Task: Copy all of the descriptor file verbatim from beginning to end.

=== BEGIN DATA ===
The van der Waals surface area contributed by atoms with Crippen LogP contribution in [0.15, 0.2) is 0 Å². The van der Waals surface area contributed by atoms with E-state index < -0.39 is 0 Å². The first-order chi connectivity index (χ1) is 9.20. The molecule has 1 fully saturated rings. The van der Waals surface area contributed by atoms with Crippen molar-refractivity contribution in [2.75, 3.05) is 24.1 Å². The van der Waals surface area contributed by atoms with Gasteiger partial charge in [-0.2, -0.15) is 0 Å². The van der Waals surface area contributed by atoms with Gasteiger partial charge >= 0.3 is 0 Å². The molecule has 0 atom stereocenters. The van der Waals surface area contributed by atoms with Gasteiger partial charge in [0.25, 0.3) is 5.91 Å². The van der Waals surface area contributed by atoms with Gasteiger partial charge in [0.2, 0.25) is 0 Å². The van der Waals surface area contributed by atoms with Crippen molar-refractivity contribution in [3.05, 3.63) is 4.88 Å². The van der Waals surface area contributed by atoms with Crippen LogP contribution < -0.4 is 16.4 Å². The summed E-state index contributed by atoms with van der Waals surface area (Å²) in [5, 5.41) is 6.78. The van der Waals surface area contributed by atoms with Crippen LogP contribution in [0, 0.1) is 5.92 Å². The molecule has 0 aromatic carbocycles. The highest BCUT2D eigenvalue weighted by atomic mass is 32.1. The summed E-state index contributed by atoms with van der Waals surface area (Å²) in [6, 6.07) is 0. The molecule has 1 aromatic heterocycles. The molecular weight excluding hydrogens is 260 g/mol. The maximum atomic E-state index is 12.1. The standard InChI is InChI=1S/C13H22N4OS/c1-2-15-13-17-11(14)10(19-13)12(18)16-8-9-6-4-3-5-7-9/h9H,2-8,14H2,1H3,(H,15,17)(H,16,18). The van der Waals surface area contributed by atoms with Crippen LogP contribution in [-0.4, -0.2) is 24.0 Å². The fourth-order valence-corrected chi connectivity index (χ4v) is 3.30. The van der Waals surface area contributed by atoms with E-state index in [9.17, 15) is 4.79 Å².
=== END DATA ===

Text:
The van der Waals surface area contributed by atoms with Crippen LogP contribution in [0.15, 0.2) is 0 Å². The van der Waals surface area contributed by atoms with E-state index < -0.39 is 0 Å². The first-order chi connectivity index (χ1) is 9.20. The molecule has 1 fully saturated rings. The van der Waals surface area contributed by atoms with Crippen molar-refractivity contribution in [2.75, 3.05) is 24.1 Å². The van der Waals surface area contributed by atoms with Gasteiger partial charge in [-0.2, -0.15) is 0 Å². The van der Waals surface area contributed by atoms with Gasteiger partial charge >= 0.3 is 0 Å². The molecule has 0 atom stereocenters. The van der Waals surface area contributed by atoms with Gasteiger partial charge in [0.25, 0.3) is 5.91 Å². The van der Waals surface area contributed by atoms with Gasteiger partial charge in [0.2, 0.25) is 0 Å². The van der Waals surface area contributed by atoms with Crippen molar-refractivity contribution in [3.05, 3.63) is 4.88 Å². The van der Waals surface area contributed by atoms with Crippen LogP contribution < -0.4 is 16.4 Å². The summed E-state index contributed by atoms with van der Waals surface area (Å²) in [5, 5.41) is 6.78. The van der Waals surface area contributed by atoms with Crippen LogP contribution in [0, 0.1) is 5.92 Å². The molecule has 0 aromatic carbocycles. The highest BCUT2D eigenvalue weighted by atomic mass is 32.1. The summed E-state index contributed by atoms with van der Waals surface area (Å²) in [6, 6.07) is 0. The molecule has 1 aromatic heterocycles. The molecular weight excluding hydrogens is 260 g/mol. The maximum atomic E-state index is 12.1. The standard InChI is InChI=1S/C13H22N4OS/c1-2-15-13-17-11(14)10(19-13)12(18)16-8-9-6-4-3-5-7-9/h9H,2-8,14H2,1H3,(H,15,17)(H,16,18). The van der Waals surface area contributed by atoms with Crippen LogP contribution in [-0.4, -0.2) is 24.0 Å². The fourth-order valence-corrected chi connectivity index (χ4v) is 3.30. The van der Waals surface area contributed by atoms with E-state index in [9.17, 15) is 4.79 Å².